Architectural descriptions of software-intensive systems often begin with a description of the system’s structural composition. This technical inside-out perspective has made me feel uneasy for quite a while.
In contrast, I like to take an outside-in perspective and begin describing a system by discussing its purpose and the context in which the system will be used in pursuit of this purpose. More concretely, I like to talk about a system’s functions and how work flows through the system when exercising these functions. Working mostly on e-commerce sites, this often means describing user journeys and interaction flows.
And eventually I describe which structural elements collaborate in order to realize these functions. At times, the required mapping of functions and interactions to interacting components and collaborating objects feels tedious and strained.
As I’m learning more about functional programming, I wonder whether describing the architecture of a system built using a functional programming approach will feel more natural? Will the rift between the functional and the structural perspectives diminish as I gain experience with composing functional solutions to non-trivial problems? Or should that read functionally decomposing non-trivial problems?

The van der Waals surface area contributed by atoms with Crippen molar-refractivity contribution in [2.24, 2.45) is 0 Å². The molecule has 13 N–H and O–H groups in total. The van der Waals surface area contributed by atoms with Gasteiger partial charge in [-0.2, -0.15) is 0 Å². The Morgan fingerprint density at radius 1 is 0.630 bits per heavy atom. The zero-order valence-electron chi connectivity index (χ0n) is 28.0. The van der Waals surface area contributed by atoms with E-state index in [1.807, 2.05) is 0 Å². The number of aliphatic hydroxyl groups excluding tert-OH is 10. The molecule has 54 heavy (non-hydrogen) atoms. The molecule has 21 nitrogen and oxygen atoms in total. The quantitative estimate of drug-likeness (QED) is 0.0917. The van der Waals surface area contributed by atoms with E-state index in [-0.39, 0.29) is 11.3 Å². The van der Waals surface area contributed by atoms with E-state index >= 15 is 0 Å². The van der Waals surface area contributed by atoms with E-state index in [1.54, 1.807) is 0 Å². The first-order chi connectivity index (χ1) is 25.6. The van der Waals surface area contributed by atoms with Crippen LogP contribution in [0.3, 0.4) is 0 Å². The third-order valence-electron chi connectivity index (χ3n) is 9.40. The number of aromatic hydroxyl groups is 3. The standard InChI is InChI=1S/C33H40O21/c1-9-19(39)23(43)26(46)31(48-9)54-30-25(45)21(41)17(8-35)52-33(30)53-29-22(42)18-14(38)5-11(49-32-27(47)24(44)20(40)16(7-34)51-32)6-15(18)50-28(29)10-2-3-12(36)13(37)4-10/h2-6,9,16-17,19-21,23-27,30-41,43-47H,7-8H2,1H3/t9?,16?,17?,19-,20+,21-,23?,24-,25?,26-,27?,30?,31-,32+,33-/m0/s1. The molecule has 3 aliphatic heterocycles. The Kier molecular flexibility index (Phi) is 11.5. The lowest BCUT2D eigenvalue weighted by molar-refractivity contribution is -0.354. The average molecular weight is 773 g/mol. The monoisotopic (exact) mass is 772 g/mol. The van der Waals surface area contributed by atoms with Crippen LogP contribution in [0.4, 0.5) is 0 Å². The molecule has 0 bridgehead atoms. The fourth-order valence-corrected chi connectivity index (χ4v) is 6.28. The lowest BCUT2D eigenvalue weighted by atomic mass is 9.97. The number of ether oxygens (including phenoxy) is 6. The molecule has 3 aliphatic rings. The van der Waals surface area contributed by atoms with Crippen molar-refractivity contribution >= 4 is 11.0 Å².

(As a side note, their work includes the only substantial discussion of form (as distinguished from structure) of software systems I have come across so far.)
But what about the information managed by the system? Wouldn’t we also want to discuss what the system knows (in a casual sense of the word)?
Architecture descriptions (at least most of the ones I’ve seen) tend to discuss relevant data or information models in the context of a system’s structure (i.e. its major building blocks), but that never felt quite right to me. Or is discussing what the systems knows unnecessary because we could include data capture, storage and retrieval in the context of a system’s function?
2014-03-16: Clarified that I used “what the system knows” in a casual sense. This may not have been a good idea — see the comments below.
2014-03-15: Correction: Form describes what the system is in this book, not structure. Also added “major building blocks” to somewhat clarify what I meant with “a system’s structure” in the last paragraph.